Wise said the NhRP was studying the decision and would likely either seek to amend its habeas corpus petition to add a sentence stating that Minnie, Karen, and Beulah have no significant relationships with anyone able to file a habeas corpus action against their captors or would refile its lawsuit so that its petition includes that sentence.

“Should we be unsuccessful we will, of course, appeal,” Wise said.

The NhRP lawyers argued that “in accordance with state common law and scientific evidence of elephants’ autonomy” the court should recognise the elephants as legal persons with the fundamental right to bodily liberty, and immediately release them to the Performing Animal Welfare Society’s ARK 2000 natural habitat sanctuary.

PAWS has already agreed to provide the elephants with a permanent home.

“These elephants were only a few years old when they were taken from the wild and imported to the US decades ago,” Wise said at the time of the hearing.

“Instead of forming deep bonds with members of their herd, roaming their natural habitats, and making decisions about how to spend their days and live their lives, they became the property of humans, used in traveling circuses and fairs and other forms of entertainment.”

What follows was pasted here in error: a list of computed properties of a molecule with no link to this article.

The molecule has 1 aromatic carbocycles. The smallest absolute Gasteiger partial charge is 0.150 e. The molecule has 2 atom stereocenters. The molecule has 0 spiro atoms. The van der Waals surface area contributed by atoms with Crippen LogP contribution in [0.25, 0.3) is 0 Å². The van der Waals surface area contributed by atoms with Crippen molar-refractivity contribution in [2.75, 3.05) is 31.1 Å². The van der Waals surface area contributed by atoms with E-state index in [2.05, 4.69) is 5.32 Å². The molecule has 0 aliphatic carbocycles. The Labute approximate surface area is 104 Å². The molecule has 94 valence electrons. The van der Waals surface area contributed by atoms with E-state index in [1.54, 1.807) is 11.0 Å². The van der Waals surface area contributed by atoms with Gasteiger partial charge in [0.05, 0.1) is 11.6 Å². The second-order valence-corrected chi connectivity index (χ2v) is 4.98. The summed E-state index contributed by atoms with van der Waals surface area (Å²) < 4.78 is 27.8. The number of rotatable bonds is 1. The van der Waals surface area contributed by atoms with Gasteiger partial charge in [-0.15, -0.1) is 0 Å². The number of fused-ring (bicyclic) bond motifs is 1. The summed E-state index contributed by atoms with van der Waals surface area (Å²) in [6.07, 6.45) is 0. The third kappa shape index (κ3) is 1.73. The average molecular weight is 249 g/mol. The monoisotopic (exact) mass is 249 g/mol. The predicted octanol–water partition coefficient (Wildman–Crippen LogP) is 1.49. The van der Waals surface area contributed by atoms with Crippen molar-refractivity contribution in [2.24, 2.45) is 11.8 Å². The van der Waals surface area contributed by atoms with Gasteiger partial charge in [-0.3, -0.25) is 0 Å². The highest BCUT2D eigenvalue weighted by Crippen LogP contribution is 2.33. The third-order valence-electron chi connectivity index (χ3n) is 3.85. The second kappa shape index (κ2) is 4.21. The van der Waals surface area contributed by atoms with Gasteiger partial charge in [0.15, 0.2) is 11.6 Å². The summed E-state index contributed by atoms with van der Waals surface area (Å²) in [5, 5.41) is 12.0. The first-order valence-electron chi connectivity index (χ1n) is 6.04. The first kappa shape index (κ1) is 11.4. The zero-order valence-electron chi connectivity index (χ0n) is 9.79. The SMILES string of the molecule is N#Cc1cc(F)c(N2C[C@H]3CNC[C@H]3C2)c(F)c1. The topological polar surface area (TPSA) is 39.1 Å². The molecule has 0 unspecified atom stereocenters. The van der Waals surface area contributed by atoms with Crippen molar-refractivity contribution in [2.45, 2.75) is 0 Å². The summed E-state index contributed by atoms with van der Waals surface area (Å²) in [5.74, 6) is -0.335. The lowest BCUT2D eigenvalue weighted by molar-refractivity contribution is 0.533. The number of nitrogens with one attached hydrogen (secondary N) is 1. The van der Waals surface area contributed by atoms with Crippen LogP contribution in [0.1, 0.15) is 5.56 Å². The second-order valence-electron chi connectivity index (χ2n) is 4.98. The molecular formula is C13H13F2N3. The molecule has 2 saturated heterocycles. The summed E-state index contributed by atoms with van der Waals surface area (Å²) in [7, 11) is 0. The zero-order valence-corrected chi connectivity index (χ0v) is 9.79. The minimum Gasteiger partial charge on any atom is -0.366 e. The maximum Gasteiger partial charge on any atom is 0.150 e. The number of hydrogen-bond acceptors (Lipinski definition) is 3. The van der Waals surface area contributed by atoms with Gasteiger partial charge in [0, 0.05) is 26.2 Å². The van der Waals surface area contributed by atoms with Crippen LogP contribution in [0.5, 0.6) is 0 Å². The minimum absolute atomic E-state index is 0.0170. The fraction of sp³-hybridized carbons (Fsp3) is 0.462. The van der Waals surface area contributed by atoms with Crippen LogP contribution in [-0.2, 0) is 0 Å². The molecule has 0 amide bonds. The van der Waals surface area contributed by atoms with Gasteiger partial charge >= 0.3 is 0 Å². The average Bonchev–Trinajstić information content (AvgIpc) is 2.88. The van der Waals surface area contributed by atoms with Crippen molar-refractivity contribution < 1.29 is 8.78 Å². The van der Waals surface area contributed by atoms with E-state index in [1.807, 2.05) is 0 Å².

Currently, all nonhuman animals in the US are legally considered to be “things” with no rights.

The NhRP lawyers have already been battling for years to win habeas corpus for four chimpanzees – Tommy, Kiko, Hercules, and Leo.

In the petition filed in Connecticut, world-renowned elephant experts, including the co-founder of  ElephantVoices, Joyce Poole, and the programme director at the Amboseli Trust for Elephants, Cynthia Moss, submitted affidavits in support of the NhRP’s lawsuit.

Wise says the habeas corpus petition is not an animal welfare case. “We do not claim the Commerford Zoo is violating any animal welfare statutes. What they are doing is depriving Beulah, Karen, and Minnie of their freedom, which we see as an inherently cruel violation of their most fundamental right as elephants.”

He says that the NhRP’s first elephant rights case is grounded in “abundant, robust scientific evidence of elephants’ autonomy” and cites the elephants’ ability to choose how to live their “emotionally, socially, and cognitively complex lives”.

He points out that, in the habeas corpus petitions, the NhPR is seeking personhood for the animals, not human rights.

The NhRP has launched a #RumbleForRights for elephants campaign and has provided an online activists’ toolkit complete with graphics and other resources such as legal documents


Beulah, also known as Beulah Mae, is an Asian elephant who was born in the wild in Myanmar in 1967 and was imported to the US sometime between 1969 and 1973.